Khrustalyov, My Car!

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Khrustalyov, My Car!
Khrustalyov, My Car!.jpg
Directed by Aleksei German
Produced by Aleksandr Golutva
Armen Medvedev
Guy Séligmann
Written by Aleksei German
Svetlana Karmalita
Starring Yuriy Tsurilo
Music by Andrey Petrov
Cinematography Vladimir Ilyin
Edited by Irina Gorokhovskaya
Distributed by PolyGram Filmed Entertainment
Release date
  • May 20, 1998 (1998-May-20)
Running time
150 minutes
Country Russia
Language Russian

Khrustalyov, My Car! (Russian: Хрусталёв, машину!, translit. Khrustalyov, mashinu!) is a 1998 Russian drama film directed by Aleksei German, screenplay by Svetlana Karmalita. It was produced by Canal+, CNC, Goskino, Lenfilm and VGTRK.

Plot summary[edit]

...On the first day of the cold spring of 1953 two events occur, not comparable in importance: fireman Fedya Aramyshev is arrested and "the greatest leader of all times and peoples" Josef Stalin is found lying on the floor of his dacha...

Some time before these incidents the life of military-medical service general Yuri Klensky is shown. In the Soviet Union the Doctors' plot rages to the utmost extent, but the jewish Klensky, cheering himself up with almost non-stop drunkenness hopes that the punishing sword of Soviet justice will not touch him. However, a number of events show that Klensky's hopes are futile, and soon arrest will follow. At first the General meets his own double in the hospital, and then in his house there is a "foreigner" bearing news that allegedly his relative lives abroad. Klensky, suspecting that it is a provocation, releases the "foreigner" from the stairs, but a local snitch manages to report in time to the MGB senior about the doctor's contact with foreigners.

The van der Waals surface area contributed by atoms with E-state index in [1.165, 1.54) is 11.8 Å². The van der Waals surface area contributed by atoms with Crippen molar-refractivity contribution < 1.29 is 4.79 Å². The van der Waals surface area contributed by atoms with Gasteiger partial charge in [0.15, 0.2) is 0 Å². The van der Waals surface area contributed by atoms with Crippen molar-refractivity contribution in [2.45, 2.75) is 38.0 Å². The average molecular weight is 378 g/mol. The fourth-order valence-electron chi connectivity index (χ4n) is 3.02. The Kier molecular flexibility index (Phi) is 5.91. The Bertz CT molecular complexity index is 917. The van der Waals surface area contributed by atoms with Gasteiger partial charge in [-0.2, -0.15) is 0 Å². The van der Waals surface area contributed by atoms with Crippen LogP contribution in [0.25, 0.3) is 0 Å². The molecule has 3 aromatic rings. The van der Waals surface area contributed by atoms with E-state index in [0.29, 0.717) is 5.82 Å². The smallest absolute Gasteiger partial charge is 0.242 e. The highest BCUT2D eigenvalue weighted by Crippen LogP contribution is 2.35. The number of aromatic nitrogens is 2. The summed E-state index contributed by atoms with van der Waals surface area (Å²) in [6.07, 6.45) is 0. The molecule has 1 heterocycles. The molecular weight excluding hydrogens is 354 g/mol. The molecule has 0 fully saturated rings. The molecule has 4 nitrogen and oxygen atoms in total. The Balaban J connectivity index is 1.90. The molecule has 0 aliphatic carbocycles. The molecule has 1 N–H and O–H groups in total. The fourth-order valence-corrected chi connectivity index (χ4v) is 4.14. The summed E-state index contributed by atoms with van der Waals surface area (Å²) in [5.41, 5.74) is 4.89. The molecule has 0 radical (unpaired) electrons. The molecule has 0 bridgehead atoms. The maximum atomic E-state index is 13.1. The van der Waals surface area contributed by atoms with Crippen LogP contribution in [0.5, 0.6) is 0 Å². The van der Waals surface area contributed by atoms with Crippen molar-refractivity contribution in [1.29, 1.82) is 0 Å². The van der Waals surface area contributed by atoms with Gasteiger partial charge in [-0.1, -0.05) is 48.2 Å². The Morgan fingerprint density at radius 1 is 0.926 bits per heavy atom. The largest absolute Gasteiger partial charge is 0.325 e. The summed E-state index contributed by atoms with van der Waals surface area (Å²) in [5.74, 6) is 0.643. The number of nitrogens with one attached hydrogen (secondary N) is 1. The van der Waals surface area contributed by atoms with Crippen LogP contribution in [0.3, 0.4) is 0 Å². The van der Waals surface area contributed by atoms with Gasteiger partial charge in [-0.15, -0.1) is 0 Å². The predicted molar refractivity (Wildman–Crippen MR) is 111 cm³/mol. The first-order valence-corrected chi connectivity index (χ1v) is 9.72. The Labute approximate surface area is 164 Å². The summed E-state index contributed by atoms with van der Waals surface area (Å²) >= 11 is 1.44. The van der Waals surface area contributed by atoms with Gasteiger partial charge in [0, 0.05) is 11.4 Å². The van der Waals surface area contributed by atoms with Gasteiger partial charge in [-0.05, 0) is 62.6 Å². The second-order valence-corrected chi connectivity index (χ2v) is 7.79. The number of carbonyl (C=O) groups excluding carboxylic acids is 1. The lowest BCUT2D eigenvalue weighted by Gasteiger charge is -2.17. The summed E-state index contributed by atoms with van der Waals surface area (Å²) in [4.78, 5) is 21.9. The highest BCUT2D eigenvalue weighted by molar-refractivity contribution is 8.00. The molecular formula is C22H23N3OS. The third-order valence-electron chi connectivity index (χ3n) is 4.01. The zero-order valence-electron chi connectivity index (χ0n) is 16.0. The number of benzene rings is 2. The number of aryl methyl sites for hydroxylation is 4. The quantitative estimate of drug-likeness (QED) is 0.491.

Klensky tries to escape but ends up getting arrested. The General's family is evicted and is placed in a crowded communal apartment and Klensky himself after detention is left in free rein to the criminals who brutally beat and rape the General. But then a miracle happens: the bloody General is driven directly from the cell to the country to a certain "high-ranking" patient, who the shocked Klensky learns to be the "Great Leader". Fortunately, Stalin's state is hopeless, he is dying while wheezing and agonizing, and Beria's voice full of triumph utters the first sentence of post-Stalinist Russia, "Khrustalyov, My Car!".

Klensky is immediately released, but he does not return to medicine, the General "goes to the people". At the end of the film he being commandant of a train, happily drinks, and then balances a glass of port on his shaved head...



At the 1999 Russian Guild of Film Critics Awards the picture was awarded as Best Film and Aleksei German received the Best Director prize.[1]

It was nominated for the Palme d'Or at the 1998 Cannes Film Festival.[2]


  1. ^ "1999". Russian Guild of Film Critics. 
  2. ^ "Festival de Cannes: Khrustalyov, My Car!". Retrieved 2009-09-30. 

External links[edit]